By Armen Zakarian
Close allies of former President Levon Ter-Petrosian have approached representatives of Armenia’s largest opposition grouping to see whether it will be prepared to endorse him for the February 19 presidential elections.
Informed sources have revealed to RFE/RL that the confidential contacts occurred this week after Ter-Petrosian told his top loyalists that he will not contest the ballot without the backing of at least some members of the 16-party opposition coalition.
The ex-president is said to have set that condition at a meeting earlier this month with leaders of the former ruling Armenian Pan-National Movement (HHSh) and several other small parties supporting him. Details of the meeting, which lasted for several hours, are only now beginning to emerge.
According to one of its participants, Ter-Petrosian told his allies, “You all understand that we alone are unable to bring about a regime change. If my candidacy is backed by other political forces, I will be prepared to become actively involved in the electoral process. But it won’t make sense to join the race with only the HHSh and Ashot Bleyan’s and Vigen Khachatrian’s parties.”
The participant, who preferred to remain anonymous, said that after that meeting Ter-Petrosian’s entourage promptly contacted some of the opposition parties that joined forces in August to try to oust President Robert Kocharian.
As other sources told RFE/RL, none of them has agreed so far to throw its weight behind Ter-Petrosian’s possible presidential bid. They demanded that Ter-Petrosian first provide answers to several questions preoccupying them. Those include his position on the politically sensitive case of the October 1999 parliament shootings and the Nagorno-Karabakh conflict as well as the circumstances of his 1998 forced resignation and the severe energy crisis of 1992-1996, when Ter-Petrosian was in power.
The mainstream opposition also wants Ter-Petrosian to come clean about the disputed presidential elections of September 1996, official results of which are widely believed to have been falsified in Ter-Petrosian’s favor. His then challenger, Vazgen Manukian, is the leader of the National Democratic Union (AZhM). Political analysts believe that the AZhM and several other parties making up the opposition coalition will not endorse Ter-Petrosian whatever he promises them.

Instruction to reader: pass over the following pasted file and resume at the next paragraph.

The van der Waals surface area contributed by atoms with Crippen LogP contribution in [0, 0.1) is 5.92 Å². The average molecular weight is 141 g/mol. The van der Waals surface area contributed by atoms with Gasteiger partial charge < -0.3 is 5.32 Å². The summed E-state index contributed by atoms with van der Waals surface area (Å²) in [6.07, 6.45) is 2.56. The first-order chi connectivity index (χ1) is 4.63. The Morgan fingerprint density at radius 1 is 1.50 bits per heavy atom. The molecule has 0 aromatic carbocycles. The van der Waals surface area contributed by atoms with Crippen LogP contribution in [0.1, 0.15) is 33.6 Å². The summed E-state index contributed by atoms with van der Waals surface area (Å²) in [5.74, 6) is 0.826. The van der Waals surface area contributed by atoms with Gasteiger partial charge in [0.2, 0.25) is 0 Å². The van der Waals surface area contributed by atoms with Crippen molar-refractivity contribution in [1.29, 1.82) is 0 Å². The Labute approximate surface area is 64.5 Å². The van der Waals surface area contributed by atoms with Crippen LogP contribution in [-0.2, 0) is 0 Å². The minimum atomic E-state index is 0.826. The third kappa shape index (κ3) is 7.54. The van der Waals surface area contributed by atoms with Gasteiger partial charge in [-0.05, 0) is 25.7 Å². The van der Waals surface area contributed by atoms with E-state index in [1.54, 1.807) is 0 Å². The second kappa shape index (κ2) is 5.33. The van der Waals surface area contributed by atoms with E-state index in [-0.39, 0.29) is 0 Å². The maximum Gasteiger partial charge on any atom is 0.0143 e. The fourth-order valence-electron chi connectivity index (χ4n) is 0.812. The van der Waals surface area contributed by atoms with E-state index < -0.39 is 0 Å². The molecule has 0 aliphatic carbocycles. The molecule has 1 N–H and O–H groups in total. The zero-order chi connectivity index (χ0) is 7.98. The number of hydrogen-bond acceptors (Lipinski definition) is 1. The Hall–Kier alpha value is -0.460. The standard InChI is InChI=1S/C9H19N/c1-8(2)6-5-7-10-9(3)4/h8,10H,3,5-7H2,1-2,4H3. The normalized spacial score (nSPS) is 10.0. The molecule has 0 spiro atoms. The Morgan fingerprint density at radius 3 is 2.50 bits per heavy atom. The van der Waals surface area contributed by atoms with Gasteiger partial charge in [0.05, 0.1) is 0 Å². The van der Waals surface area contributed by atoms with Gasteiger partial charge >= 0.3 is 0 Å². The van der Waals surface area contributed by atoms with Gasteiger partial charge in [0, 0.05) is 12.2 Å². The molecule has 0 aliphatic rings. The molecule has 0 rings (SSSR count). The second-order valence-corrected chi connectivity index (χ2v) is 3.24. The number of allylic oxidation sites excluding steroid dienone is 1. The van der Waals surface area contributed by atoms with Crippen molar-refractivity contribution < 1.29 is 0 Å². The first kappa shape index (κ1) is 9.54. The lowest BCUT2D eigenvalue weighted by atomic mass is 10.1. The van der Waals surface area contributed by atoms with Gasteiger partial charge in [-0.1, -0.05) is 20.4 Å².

Of all 16 opposition parties, former Prime Minister Aram Sarkisian’s Hanrapetutyun is seen as the most sympathetic to Ter-Petrosian and his HHSh. Sarkisian told RFE/RL on Wednesday that Hanrapetutyun will back the ex-president only if it concludes that he is popular enough to defeat Ter-Petrosian. “I don’t rule out anything,” he said.
Sources said that the results of the contacts with the so-called “Union of 16” will be communicated to Ter-Petrosian at another meeting to be held soon.
The HHSh deputy chairman, Andranik Hovakimian, on Saturday denied newspaper reports that Ter-Petrosian will announce a final decision regarding his participation in the presidential elections next week. He said the HHSh will hold a pre-election congress “in late November or early December” and nominate its candidate in any case.
The congress was initially scheduled for this week. Its postponement suggests that Ter-Petrosian has not yet made a final decision.
The deadline for the nomination of presidential candidates, set by the Central Election Commission, is December 6.